Dan (not his real name) came with great credentials. He was smart and he had accomplished a lot. His was a name that investors would respect. Dan was also independently wealthy.
Dan joined the company during our Series A fundraising. Dan was such an impressive person that I introduced him to all our prospective investors. Dan made a difference just as I thought he would.
Investors were impressed with Dan. His background, pedigree, and gravitas made – no, forced – people to listen.
We had a great team without Dan. With him, we had an unbeatable team.
Dan started out as a great partner. His experience was in different areas then mine, so, between the two of us, we covered a lot of ground.
I was ecstatic. Not only was Dan going to get us over-the-top on fund-raising, he was going to help us win operationally.
There was one more thing about Dan: he was unbelievably paranoid about being screwed over.
Everywhere, Dan saw ghosts:
"Why are we only getting x percent ownership?"
"Why are we raising so much money?"
"Why is this person getting so much stock?"
"Why is she the CFO?"
"Why are we using Gmail as our email client?"
On and on it went. The questions seemed reasonable, but his paranoid delivery conveyed a different message: Dan was going to be impossible to work with.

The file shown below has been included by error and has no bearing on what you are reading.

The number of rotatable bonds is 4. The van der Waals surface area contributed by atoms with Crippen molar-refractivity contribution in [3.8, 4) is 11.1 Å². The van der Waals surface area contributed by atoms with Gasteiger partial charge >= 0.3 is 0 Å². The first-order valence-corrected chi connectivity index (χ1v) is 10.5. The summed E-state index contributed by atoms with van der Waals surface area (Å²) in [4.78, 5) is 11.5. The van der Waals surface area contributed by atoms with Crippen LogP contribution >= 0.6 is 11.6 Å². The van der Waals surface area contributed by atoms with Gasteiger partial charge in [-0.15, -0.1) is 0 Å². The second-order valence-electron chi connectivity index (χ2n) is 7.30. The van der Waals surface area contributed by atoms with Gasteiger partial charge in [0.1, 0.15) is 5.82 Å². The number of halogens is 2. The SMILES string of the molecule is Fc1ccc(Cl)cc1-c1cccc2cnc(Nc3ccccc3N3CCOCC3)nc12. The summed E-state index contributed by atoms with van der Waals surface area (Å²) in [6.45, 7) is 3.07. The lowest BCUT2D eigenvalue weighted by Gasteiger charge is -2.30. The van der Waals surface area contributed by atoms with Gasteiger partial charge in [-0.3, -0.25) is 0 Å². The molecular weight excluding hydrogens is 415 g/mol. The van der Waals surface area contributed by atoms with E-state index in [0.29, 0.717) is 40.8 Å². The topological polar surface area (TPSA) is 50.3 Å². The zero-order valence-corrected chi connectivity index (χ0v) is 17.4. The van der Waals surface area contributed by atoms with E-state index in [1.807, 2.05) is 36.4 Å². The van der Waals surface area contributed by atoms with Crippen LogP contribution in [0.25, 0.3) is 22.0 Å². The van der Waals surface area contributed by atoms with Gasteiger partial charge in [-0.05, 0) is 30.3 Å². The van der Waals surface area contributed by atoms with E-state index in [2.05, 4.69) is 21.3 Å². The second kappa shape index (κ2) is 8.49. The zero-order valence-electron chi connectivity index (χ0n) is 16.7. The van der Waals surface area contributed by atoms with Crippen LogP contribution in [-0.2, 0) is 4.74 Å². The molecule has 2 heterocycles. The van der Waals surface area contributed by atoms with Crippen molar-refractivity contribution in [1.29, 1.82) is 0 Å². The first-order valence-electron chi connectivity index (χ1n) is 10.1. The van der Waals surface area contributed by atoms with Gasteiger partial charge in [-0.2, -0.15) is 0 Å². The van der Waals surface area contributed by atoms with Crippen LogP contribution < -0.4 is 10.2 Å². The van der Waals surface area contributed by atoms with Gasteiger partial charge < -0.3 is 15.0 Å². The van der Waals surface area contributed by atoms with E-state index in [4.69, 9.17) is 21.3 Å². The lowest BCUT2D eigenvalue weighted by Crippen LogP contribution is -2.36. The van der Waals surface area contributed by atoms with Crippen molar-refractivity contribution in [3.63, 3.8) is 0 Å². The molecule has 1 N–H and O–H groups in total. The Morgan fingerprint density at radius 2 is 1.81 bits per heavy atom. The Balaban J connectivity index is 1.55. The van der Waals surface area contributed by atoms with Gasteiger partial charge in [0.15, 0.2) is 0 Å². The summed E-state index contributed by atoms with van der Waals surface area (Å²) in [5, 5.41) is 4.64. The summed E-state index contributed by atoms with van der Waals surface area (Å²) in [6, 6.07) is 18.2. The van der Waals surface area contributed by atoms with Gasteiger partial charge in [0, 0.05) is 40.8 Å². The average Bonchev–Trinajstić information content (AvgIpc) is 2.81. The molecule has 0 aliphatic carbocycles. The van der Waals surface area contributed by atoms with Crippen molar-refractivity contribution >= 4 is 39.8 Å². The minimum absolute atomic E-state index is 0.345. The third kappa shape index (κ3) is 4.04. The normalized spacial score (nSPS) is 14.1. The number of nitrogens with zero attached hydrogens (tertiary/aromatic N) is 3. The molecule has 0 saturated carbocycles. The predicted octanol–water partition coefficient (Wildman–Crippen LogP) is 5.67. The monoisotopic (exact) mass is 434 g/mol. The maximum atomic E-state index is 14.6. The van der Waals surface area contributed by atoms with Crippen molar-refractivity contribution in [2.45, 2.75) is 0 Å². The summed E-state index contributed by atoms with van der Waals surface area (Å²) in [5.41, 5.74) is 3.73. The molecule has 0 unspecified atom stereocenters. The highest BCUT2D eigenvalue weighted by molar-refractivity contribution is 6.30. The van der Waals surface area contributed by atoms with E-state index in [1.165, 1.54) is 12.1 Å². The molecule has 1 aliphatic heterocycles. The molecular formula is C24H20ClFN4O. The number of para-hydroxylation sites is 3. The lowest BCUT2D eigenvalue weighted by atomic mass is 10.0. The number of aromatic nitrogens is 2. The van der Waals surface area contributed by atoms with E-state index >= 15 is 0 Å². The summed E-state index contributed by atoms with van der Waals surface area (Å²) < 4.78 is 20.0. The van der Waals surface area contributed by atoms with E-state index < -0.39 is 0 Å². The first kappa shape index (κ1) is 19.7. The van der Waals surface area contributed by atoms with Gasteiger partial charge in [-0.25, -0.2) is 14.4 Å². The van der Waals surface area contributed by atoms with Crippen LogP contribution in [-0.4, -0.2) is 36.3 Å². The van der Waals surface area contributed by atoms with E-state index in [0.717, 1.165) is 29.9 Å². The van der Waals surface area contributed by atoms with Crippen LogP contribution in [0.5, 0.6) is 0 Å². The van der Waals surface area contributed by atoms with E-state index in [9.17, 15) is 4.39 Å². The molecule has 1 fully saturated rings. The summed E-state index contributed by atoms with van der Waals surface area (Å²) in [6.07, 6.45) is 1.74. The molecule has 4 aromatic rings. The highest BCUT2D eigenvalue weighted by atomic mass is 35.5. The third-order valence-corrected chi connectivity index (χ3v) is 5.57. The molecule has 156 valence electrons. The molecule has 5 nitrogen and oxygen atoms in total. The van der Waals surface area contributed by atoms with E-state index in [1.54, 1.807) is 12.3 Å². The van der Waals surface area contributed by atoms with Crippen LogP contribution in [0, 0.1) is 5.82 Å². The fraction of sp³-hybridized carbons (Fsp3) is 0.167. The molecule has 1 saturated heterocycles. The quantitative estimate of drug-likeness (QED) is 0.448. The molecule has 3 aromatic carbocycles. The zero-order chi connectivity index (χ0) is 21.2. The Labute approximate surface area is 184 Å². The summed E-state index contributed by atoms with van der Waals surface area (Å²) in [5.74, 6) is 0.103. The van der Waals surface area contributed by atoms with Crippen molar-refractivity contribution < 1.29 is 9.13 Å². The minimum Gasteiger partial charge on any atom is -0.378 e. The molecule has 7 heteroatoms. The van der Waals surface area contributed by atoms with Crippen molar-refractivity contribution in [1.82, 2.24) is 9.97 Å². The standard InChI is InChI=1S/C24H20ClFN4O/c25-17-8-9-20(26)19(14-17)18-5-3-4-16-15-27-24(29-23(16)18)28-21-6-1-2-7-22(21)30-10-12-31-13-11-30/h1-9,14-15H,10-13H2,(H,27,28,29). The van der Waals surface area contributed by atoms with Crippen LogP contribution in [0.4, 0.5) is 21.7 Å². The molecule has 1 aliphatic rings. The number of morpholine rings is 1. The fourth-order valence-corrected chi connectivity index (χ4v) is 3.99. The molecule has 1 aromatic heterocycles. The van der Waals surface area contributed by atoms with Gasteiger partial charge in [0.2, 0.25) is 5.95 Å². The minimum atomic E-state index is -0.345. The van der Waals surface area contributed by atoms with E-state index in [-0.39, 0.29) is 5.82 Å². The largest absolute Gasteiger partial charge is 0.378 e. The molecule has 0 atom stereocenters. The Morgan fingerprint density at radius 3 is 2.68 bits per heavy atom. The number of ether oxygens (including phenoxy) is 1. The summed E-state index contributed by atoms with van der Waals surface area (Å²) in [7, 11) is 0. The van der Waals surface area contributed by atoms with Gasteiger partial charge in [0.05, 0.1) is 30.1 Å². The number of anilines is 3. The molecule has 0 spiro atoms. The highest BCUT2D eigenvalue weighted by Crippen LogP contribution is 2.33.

At first, it seemed like healthy paranoia.
Nothing wrong with that, is there? Of course there isn’t.
Each passing day, as Dan’s paranoia grew, my concerns grew. I didn’t want to fire Dan, so I did what I could to help Dan contribute.
The problem was we really didn’t need Dan’s expertise. We were a start-up, literally just starting up operations. Everyone needed to be hands-on. Dan, even though he was employee number seven at one of the most successful companies in our industry, just couldn’t translate to a small company environment.
Dan had a choice: become hands-on in his area of greatest expertise or dabble in many areas outside his expertise. Dan chose dabbling.
I called our board members to let them know that, despite Dan’s impressive skills and ability, I was going to fire him because he was too disruptive.
The board was not surprised.
The bottom line is don't be Dan.
Back to the question...
Can you prevent yourself from being screwed over in business?
There is always a way to screw someone over, so there's always a risk that that's going to happen to you. The smartest thing you can do is work with people you trust. That is your best defense.
Once you agree to work together do just that: work together and forget about all the paranoid stuff. That was Dan’s error.
I know it’s tough to not let your past influence how you act, but you need to. Not for your teammates, but for yourself.
Are you wondering what happened to Dan? He landed at a larger, public company as a senior executive. He’s working with people he’s worked with before in a bigger sandbox. I am glad it worked out for Dan.
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